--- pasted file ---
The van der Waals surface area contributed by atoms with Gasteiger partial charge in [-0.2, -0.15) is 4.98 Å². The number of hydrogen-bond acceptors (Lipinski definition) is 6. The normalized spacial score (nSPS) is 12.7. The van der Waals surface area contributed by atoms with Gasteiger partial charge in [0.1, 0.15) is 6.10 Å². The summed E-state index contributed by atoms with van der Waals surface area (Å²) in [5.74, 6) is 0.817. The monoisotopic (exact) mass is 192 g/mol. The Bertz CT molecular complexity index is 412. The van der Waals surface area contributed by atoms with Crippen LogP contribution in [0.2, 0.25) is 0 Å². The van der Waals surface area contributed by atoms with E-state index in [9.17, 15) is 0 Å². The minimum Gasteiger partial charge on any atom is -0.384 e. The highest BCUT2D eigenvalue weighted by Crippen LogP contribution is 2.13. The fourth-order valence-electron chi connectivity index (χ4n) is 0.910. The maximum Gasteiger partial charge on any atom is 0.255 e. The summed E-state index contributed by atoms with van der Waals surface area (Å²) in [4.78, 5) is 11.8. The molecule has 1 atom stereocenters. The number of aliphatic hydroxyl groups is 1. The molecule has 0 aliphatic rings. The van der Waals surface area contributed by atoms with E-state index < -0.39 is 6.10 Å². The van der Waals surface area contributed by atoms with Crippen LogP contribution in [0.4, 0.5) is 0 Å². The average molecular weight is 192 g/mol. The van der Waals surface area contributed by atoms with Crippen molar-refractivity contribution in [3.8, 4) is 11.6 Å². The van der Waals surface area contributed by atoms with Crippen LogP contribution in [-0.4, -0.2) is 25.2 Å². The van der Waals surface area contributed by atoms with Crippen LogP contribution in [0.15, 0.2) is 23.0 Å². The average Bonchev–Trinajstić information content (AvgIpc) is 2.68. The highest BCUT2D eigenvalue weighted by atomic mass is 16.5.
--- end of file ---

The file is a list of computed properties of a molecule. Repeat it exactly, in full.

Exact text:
The van der Waals surface area contributed by atoms with Gasteiger partial charge in [-0.2, -0.15) is 4.98 Å². The number of hydrogen-bond acceptors (Lipinski definition) is 6. The normalized spacial score (nSPS) is 12.7. The van der Waals surface area contributed by atoms with Gasteiger partial charge in [0.1, 0.15) is 6.10 Å². The summed E-state index contributed by atoms with van der Waals surface area (Å²) in [5.74, 6) is 0.817. The monoisotopic (exact) mass is 192 g/mol. The Bertz CT molecular complexity index is 412. The van der Waals surface area contributed by atoms with Crippen LogP contribution in [0.2, 0.25) is 0 Å². The van der Waals surface area contributed by atoms with E-state index in [9.17, 15) is 0 Å². The minimum Gasteiger partial charge on any atom is -0.384 e. The highest BCUT2D eigenvalue weighted by Crippen LogP contribution is 2.13. The fourth-order valence-electron chi connectivity index (χ4n) is 0.910. The maximum Gasteiger partial charge on any atom is 0.255 e. The summed E-state index contributed by atoms with van der Waals surface area (Å²) in [4.78, 5) is 11.8. The molecule has 1 atom stereocenters. The number of aliphatic hydroxyl groups is 1. The molecule has 0 aliphatic rings. The van der Waals surface area contributed by atoms with E-state index < -0.39 is 6.10 Å². The van der Waals surface area contributed by atoms with Crippen LogP contribution in [0.4, 0.5) is 0 Å². The average molecular weight is 192 g/mol. The van der Waals surface area contributed by atoms with Crippen molar-refractivity contribution in [3.8, 4) is 11.6 Å². The van der Waals surface area contributed by atoms with Crippen LogP contribution in [-0.4, -0.2) is 25.2 Å². The van der Waals surface area contributed by atoms with Crippen LogP contribution in [0.15, 0.2) is 23.0 Å². The average Bonchev–Trinajstić information content (AvgIpc) is 2.68. The highest BCUT2D eigenvalue weighted by atomic mass is 16.5.